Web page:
Getting lost with aplomb

Path in the Wheat Fields at Pourville, Claude Monet, 1882

Sometimes it’s good to wander, to get lost. Jazz musicians know this, as do interesting painters and authors. Of course, this only works if they know how to find their way back home. And it’s that process of discovery that makes the art.

The same can apply to the art of living. Not all the time: as with restringing a guitar or cleaning a palette, sometimes things need to be done efficiently. But pure efficiency is just work by another name. Going for a stroll, allowing yourself to get lost, and then finding your way home, can — depending on how it’s played — be a sure route to relaxation, adventure, or both. It’s also very healthy for the mind: map-reading, spatial awareness, noticing and noting one’s surroundings, resisting a looming 21st century taboo in the form of interacting with strangers in the physical world, etc. Plus, there are all those interesting places and things that you would never have known about if you had stayed A-to-B, if you had remained with the algorithms.

So, we would like to suggest getting lost as being a useful thing to do on a fairly regular basis.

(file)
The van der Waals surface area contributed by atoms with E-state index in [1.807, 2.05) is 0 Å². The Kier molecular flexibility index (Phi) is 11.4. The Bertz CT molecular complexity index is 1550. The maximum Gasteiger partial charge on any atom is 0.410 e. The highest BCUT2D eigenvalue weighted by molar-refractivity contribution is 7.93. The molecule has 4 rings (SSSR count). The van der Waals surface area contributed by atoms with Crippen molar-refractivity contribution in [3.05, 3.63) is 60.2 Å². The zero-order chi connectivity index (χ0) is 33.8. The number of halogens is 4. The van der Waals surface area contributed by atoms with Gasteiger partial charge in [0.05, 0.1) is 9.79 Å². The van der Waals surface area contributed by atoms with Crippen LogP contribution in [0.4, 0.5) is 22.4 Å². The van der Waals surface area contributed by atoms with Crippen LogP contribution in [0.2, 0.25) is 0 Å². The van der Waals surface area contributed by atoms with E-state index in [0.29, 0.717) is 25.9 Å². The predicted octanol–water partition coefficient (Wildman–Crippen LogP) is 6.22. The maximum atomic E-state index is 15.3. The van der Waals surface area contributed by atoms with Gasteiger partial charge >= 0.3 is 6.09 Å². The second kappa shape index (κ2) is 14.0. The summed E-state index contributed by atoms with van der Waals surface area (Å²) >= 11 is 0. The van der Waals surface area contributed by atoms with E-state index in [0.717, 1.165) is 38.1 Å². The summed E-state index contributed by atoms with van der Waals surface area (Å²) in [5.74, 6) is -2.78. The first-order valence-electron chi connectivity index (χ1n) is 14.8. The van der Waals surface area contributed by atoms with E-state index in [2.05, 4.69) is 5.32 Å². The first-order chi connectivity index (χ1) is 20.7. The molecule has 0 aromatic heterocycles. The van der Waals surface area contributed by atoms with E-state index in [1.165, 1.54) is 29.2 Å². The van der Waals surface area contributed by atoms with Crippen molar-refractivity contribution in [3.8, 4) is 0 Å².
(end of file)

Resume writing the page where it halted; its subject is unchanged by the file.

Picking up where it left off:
Good ways to get (the right kind of) lost? Well, of course, the first step is putting the smartphone away — assuming you’re still playing for that team. Obtaining a physical map (much more effective than a tiny screen) instead; if you’re getting lost in a city, there may be maps at bus stops, stations, etc. Or maybe a map on a tablet that’s only referred to occasionally. A picnic is always a good idea; preparing one without knowing where it will be consumed is somehow mildly transformative. We’re not going to suggest that anyone goes out with no phone at all, in case of emergencies. So: maybe no phone at all?

And lose yourself with aplomb. Not just in the sense of having self-confidence and assurance despite being lost, but also literally (or literally literally, as we have to say nowadays). The word ‘aplomb’ comes from the French ‘à plomb’, referring to the plumb line that is used to assess verticality. For a trained dancer, aplomb means excellent, straight posture and physical alignment. Posture is both indicative and causative of feeling confident, feeling relaxed, feeling good. So, while enjoying not knowing where you are, allow that screenslouch sag to get lost as well. Enjoy!

Originally published at



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